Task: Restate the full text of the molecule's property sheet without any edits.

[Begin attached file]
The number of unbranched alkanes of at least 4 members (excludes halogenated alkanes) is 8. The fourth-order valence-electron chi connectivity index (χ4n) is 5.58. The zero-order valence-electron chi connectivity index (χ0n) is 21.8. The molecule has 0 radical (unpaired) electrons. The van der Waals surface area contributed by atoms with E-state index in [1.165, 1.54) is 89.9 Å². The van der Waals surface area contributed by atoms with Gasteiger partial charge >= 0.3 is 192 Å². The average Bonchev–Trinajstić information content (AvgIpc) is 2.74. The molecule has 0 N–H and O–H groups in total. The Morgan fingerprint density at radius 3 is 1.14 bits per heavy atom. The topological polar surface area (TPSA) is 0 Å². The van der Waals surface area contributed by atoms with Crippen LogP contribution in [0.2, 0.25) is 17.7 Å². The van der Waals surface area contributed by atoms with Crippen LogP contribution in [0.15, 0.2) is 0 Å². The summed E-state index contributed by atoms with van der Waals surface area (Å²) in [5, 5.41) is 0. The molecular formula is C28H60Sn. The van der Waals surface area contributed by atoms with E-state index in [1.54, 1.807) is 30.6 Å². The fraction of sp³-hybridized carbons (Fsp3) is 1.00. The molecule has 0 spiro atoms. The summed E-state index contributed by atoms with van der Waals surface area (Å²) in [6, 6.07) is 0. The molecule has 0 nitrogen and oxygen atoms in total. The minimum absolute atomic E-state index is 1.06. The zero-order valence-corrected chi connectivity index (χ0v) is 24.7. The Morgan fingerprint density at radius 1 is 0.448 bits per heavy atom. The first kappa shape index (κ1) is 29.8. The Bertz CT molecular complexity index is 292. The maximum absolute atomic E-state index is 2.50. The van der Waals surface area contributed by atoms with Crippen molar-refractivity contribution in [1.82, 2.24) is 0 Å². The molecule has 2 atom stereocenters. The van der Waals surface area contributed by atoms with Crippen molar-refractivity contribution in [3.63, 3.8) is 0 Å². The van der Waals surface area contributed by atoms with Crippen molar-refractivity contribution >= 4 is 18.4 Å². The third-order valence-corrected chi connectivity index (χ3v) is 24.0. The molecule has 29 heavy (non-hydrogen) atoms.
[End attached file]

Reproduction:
The number of unbranched alkanes of at least 4 members (excludes halogenated alkanes) is 8. The fourth-order valence-electron chi connectivity index (χ4n) is 5.58. The zero-order valence-electron chi connectivity index (χ0n) is 21.8. The molecule has 0 radical (unpaired) electrons. The van der Waals surface area contributed by atoms with E-state index in [1.165, 1.54) is 89.9 Å². The van der Waals surface area contributed by atoms with Gasteiger partial charge >= 0.3 is 192 Å². The average Bonchev–Trinajstić information content (AvgIpc) is 2.74. The molecule has 0 N–H and O–H groups in total. The Morgan fingerprint density at radius 3 is 1.14 bits per heavy atom. The topological polar surface area (TPSA) is 0 Å². The van der Waals surface area contributed by atoms with Crippen LogP contribution in [0.2, 0.25) is 17.7 Å². The van der Waals surface area contributed by atoms with Crippen LogP contribution in [0.15, 0.2) is 0 Å². The summed E-state index contributed by atoms with van der Waals surface area (Å²) in [5, 5.41) is 0. The molecular formula is C28H60Sn. The van der Waals surface area contributed by atoms with E-state index in [1.54, 1.807) is 30.6 Å². The fraction of sp³-hybridized carbons (Fsp3) is 1.00. The molecule has 0 spiro atoms. The summed E-state index contributed by atoms with van der Waals surface area (Å²) in [6, 6.07) is 0. The molecule has 0 nitrogen and oxygen atoms in total. The minimum absolute atomic E-state index is 1.06. The zero-order valence-corrected chi connectivity index (χ0v) is 24.7. The Morgan fingerprint density at radius 1 is 0.448 bits per heavy atom. The first kappa shape index (κ1) is 29.8. The Bertz CT molecular complexity index is 292. The maximum absolute atomic E-state index is 2.50. The van der Waals surface area contributed by atoms with Crippen molar-refractivity contribution in [1.82, 2.24) is 0 Å². The molecule has 2 atom stereocenters. The van der Waals surface area contributed by atoms with Crippen molar-refractivity contribution in [3.63, 3.8) is 0 Å². The van der Waals surface area contributed by atoms with Crippen molar-refractivity contribution >= 4 is 18.4 Å². The third-order valence-corrected chi connectivity index (χ3v) is 24.0. The molecule has 29 heavy (non-hydrogen) atoms.